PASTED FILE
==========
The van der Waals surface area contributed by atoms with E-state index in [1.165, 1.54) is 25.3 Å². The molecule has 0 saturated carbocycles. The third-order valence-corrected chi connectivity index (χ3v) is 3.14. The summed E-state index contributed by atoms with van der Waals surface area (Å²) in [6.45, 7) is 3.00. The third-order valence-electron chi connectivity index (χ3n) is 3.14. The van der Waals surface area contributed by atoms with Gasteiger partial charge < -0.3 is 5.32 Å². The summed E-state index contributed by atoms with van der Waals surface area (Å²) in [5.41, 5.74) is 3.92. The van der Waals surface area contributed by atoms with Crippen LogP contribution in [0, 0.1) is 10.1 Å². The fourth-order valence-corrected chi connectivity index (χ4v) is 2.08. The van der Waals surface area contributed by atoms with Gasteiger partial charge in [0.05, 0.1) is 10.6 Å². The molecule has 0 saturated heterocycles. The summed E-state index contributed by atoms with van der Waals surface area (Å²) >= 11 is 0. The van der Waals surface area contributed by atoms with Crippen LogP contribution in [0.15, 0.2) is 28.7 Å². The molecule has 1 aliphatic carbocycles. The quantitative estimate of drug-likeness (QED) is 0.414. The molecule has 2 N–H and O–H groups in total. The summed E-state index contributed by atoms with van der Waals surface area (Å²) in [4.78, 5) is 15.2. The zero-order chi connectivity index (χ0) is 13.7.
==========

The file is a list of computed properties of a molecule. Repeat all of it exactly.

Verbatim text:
The van der Waals surface area contributed by atoms with E-state index in [1.165, 1.54) is 25.3 Å². The molecule has 0 saturated carbocycles. The third-order valence-corrected chi connectivity index (χ3v) is 3.14. The summed E-state index contributed by atoms with van der Waals surface area (Å²) in [6.45, 7) is 3.00. The third-order valence-electron chi connectivity index (χ3n) is 3.14. The van der Waals surface area contributed by atoms with Gasteiger partial charge < -0.3 is 5.32 Å². The summed E-state index contributed by atoms with van der Waals surface area (Å²) in [5.41, 5.74) is 3.92. The van der Waals surface area contributed by atoms with Crippen LogP contribution in [0, 0.1) is 10.1 Å². The fourth-order valence-corrected chi connectivity index (χ4v) is 2.08. The van der Waals surface area contributed by atoms with Gasteiger partial charge in [0.05, 0.1) is 10.6 Å². The molecule has 0 saturated heterocycles. The summed E-state index contributed by atoms with van der Waals surface area (Å²) >= 11 is 0. The van der Waals surface area contributed by atoms with Crippen LogP contribution in [0.15, 0.2) is 28.7 Å². The molecule has 1 aliphatic carbocycles. The quantitative estimate of drug-likeness (QED) is 0.414. The molecule has 2 N–H and O–H groups in total. The summed E-state index contributed by atoms with van der Waals surface area (Å²) in [4.78, 5) is 15.2. The zero-order chi connectivity index (χ0) is 13.7.